exempt information if its disclosure under this Act would, or would be
likely to, prejudice—

(a) the prevention or detection of crime,
(b) the apprehension or prosecution of offenders.

http://www.legislation.gov.uk/ukpga/2000...

This is a qualified exemption for which I am required to conduct a public
interest test and provide evidence of harm.

Evidence of Harm

In considering whether or not the MPS should release the information
requested I have considered the potential harm that could be caused by
such a disclosure.

A Freedom of Information Act request is not a private transaction.  Both
the request itself, and any information disclosed, are considered suitable
for open publication. This is because, under the Act, any information
disclosed is released into the wider public domain, effectively to the
world, not just to an individual.   Whilst not questioning the motives of
the applicant by providing the information requested could allow those who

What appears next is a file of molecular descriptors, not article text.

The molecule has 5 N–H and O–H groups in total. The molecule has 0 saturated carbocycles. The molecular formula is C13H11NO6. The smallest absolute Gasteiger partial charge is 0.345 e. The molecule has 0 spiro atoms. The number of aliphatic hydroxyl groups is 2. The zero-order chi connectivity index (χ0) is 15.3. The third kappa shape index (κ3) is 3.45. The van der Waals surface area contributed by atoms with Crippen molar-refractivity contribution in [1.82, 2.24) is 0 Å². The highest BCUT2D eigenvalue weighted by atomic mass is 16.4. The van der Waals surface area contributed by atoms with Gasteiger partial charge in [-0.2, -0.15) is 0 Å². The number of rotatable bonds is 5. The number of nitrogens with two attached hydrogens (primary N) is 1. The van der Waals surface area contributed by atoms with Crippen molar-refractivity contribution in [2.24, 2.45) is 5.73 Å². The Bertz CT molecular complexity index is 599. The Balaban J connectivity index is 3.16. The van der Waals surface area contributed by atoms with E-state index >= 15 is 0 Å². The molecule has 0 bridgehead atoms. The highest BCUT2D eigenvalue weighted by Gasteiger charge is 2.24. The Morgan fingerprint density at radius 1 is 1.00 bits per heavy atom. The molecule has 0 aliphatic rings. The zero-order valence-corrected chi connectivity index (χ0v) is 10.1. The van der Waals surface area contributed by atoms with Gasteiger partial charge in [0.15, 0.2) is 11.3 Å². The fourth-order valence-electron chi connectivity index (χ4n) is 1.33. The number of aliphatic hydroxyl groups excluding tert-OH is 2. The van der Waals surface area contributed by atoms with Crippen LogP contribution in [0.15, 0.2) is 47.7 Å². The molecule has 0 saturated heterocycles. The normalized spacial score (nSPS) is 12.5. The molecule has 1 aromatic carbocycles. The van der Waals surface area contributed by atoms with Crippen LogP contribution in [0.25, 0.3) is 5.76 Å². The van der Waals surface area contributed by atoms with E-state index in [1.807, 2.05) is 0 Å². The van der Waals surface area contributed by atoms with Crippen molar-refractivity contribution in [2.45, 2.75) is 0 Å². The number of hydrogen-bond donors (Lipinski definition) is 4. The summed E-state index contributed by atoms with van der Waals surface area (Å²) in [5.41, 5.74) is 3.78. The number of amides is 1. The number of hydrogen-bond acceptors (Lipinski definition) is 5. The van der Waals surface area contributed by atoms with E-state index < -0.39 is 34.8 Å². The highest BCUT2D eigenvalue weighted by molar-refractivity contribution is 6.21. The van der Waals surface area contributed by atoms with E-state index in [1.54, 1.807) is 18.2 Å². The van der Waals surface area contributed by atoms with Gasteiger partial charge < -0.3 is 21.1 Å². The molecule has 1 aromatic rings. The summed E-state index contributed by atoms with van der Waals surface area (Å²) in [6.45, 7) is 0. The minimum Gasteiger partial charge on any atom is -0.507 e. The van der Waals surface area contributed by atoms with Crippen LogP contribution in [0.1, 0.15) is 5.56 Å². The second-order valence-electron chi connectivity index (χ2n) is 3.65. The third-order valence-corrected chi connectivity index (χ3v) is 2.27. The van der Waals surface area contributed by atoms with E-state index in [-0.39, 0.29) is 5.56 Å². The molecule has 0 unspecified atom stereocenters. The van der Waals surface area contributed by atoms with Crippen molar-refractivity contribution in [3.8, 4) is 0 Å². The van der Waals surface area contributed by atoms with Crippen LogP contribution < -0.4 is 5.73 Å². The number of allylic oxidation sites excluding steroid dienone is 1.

seek to cause harm to members of the public to gain an understanding of
the capabilities of Policing unit so that potential vulnerabilities can be
more easily identified.  

Disclosing the organisational chart could be used by those with the time
and inclination, to try and work out how resources are allocated within
the NCTPOC.  Any unit which has several managerial levels could be deemed
to be large in size, as opposed to a unit with just one manager.  Those
with a criminal intent could then try to use this information (in
conjunction with any other information already in the public domain) to
gain an insight into policing numbers allocated to a specific area of
interest.  This may provide those seeking to commit criminal acts with an
advantage over the MPS and other forces, as the information can indeed be
viewed as operational ‘intelligence’ and operationally sensitive.
 Disclosure could have a negative effect on our ability to provide the
necessary service required, should the release of information be used and
manipulated by those with criminal intent.

Disclosure of this information could have a detrimental effect on policing